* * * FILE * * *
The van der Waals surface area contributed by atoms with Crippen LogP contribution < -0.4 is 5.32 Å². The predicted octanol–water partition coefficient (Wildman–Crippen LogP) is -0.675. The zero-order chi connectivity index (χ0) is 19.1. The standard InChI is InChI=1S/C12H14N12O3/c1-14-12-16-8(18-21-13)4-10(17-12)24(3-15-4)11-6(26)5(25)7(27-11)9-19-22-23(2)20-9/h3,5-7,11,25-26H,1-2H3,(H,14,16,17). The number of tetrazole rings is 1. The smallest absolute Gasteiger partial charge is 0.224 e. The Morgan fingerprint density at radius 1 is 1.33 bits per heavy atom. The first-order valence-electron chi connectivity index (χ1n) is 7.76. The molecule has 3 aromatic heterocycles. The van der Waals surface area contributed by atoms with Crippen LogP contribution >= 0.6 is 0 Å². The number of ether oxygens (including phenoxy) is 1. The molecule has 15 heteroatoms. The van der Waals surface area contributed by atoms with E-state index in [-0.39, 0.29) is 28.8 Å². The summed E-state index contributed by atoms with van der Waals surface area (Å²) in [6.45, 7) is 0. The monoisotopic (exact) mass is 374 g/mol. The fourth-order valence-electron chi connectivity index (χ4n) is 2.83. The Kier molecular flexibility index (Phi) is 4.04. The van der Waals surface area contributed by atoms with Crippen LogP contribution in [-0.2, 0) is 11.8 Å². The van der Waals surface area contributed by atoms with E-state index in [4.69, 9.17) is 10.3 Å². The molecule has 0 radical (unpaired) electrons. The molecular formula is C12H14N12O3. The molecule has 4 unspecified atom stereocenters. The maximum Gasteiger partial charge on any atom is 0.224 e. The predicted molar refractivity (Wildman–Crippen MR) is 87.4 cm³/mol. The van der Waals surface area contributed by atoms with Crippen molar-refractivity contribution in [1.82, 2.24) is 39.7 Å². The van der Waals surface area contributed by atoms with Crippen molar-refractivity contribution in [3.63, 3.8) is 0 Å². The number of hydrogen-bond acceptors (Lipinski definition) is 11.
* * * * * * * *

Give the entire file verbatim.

The van der Waals surface area contributed by atoms with Crippen LogP contribution < -0.4 is 5.32 Å². The predicted octanol–water partition coefficient (Wildman–Crippen LogP) is -0.675. The zero-order chi connectivity index (χ0) is 19.1. The standard InChI is InChI=1S/C12H14N12O3/c1-14-12-16-8(18-21-13)4-10(17-12)24(3-15-4)11-6(26)5(25)7(27-11)9-19-22-23(2)20-9/h3,5-7,11,25-26H,1-2H3,(H,14,16,17). The number of tetrazole rings is 1. The smallest absolute Gasteiger partial charge is 0.224 e. The Morgan fingerprint density at radius 1 is 1.33 bits per heavy atom. The first-order valence-electron chi connectivity index (χ1n) is 7.76. The molecule has 3 aromatic heterocycles. The van der Waals surface area contributed by atoms with Crippen LogP contribution >= 0.6 is 0 Å². The number of ether oxygens (including phenoxy) is 1. The molecule has 15 heteroatoms. The van der Waals surface area contributed by atoms with E-state index in [-0.39, 0.29) is 28.8 Å². The summed E-state index contributed by atoms with van der Waals surface area (Å²) in [6.45, 7) is 0. The monoisotopic (exact) mass is 374 g/mol. The fourth-order valence-electron chi connectivity index (χ4n) is 2.83. The Kier molecular flexibility index (Phi) is 4.04. The van der Waals surface area contributed by atoms with Crippen LogP contribution in [-0.2, 0) is 11.8 Å². The van der Waals surface area contributed by atoms with E-state index in [4.69, 9.17) is 10.3 Å². The molecule has 0 radical (unpaired) electrons. The molecular formula is C12H14N12O3. The molecule has 4 unspecified atom stereocenters. The maximum Gasteiger partial charge on any atom is 0.224 e. The predicted molar refractivity (Wildman–Crippen MR) is 87.4 cm³/mol. The van der Waals surface area contributed by atoms with Crippen molar-refractivity contribution in [1.82, 2.24) is 39.7 Å². The van der Waals surface area contributed by atoms with Crippen molar-refractivity contribution in [3.63, 3.8) is 0 Å². The number of hydrogen-bond acceptors (Lipinski definition) is 11.